Thursday, September 1, 2011
September 8, 1848 --- Balmoral
While the existing home was, in the Queen's words, a "pretty little castle in the old scotch style," it is simply too small for their family and royal retinue. An early visitor, the courtier, Sir Charles Greville reported that the Royal family "live not merely as private gentle---folks, but like very small gentle-folks, small house, small rooms, small establishment." Albert soon designed a new turreted Schloss which was ready by 1855. (Pictured in a modern photograph, left) In her journal, Victoria wrote. "Every year my heart becomes more fixed in this dear Paradise, and so much more so now, that all has become my dearest Albert's own creation."
Much of the expense was covered by the unexpected bequest of £250,000 from the Chelsea miser James Nield (see 30 August). The Queen, obsessed with her privacy, eventually acquired some 24,000 acres of surrounding Deeside.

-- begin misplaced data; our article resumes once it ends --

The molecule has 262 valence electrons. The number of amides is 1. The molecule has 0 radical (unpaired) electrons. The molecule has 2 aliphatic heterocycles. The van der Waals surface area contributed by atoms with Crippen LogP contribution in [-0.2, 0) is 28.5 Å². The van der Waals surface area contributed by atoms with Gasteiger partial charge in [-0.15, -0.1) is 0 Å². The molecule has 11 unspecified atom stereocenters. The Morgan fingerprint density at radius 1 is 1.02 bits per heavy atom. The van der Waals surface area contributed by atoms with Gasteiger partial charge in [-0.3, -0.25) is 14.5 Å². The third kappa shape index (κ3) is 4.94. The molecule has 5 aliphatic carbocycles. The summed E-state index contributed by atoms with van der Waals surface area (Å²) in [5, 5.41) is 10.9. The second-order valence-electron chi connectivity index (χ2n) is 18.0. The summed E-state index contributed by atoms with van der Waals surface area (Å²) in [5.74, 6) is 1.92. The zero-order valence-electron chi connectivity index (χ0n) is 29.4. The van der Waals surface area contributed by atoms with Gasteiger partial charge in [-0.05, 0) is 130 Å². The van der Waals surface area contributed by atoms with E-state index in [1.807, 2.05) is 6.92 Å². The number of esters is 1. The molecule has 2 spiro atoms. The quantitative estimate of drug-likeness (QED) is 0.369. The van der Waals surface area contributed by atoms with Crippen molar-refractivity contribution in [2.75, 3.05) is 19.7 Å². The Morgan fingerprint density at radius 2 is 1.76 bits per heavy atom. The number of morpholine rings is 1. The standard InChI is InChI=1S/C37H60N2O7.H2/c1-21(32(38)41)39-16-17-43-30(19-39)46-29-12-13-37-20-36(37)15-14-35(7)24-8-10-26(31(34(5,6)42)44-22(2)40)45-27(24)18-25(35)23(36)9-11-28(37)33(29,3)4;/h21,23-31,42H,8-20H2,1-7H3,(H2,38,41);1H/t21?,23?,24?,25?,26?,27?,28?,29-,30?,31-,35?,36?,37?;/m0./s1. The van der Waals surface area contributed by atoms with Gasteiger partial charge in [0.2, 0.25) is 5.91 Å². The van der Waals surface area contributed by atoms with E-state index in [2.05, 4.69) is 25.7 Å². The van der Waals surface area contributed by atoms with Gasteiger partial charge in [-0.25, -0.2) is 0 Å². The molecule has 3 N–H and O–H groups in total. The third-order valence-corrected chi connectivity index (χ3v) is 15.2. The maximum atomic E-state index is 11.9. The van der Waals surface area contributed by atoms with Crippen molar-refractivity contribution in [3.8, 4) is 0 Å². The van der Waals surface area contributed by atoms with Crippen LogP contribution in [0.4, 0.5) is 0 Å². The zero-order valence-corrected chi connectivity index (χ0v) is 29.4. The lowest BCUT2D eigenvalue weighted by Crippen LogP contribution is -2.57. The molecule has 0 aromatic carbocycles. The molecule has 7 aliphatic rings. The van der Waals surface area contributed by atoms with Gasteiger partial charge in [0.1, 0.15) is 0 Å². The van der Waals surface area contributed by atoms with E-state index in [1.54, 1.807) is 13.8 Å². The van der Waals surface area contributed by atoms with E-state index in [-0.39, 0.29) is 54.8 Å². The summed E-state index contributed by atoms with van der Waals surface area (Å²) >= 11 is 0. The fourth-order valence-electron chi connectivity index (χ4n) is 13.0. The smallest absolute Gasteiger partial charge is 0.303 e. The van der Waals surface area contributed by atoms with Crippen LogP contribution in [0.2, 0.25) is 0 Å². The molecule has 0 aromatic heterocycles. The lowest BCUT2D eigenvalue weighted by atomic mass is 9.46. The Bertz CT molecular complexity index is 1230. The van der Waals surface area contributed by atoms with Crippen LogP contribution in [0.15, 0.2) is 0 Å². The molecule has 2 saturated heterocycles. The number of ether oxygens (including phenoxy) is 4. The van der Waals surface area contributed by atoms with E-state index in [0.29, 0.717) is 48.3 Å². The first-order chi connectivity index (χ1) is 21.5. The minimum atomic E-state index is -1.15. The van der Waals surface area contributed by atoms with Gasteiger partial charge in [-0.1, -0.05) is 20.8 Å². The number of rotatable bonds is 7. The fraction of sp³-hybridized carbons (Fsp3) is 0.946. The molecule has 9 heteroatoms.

Government ministers dreaded the summons to make the 600 mile trek to Balmoral; a cold, drafty and quite monotonous exile, where the formal lifestyle was dubbed "Balmorality." Disraeli went but twice; on his first stay, it rained throughout, on his second, he caught a miserable cold. Gladstone was so unnerved on his first visit, he put his foot through his pants while dressing in haste to be punctual for dinner, as the Queen demanded. Rosebery thought the drawing room was the ugliest he'd ever seen. Henry Campbell-Bannerman, who would become Prime Minister in 1906, made his first visit as a junior minister, comparing it to a convent, "We meet at meals and when we are finished each is off to his cell."
The family had its reservations as well; the children of the Prince of Wales threw annual tantrums at the prospect of visiting grandmama. As King, Edward VII gutted and modernized the place. For the Queen however, Balmoral remained a favored retreat, with sacred memories of Albert, captured in her book, Leaves from the Journal of Our Life in the Highlands.
Posted by Tom Hughes at 10:11 AM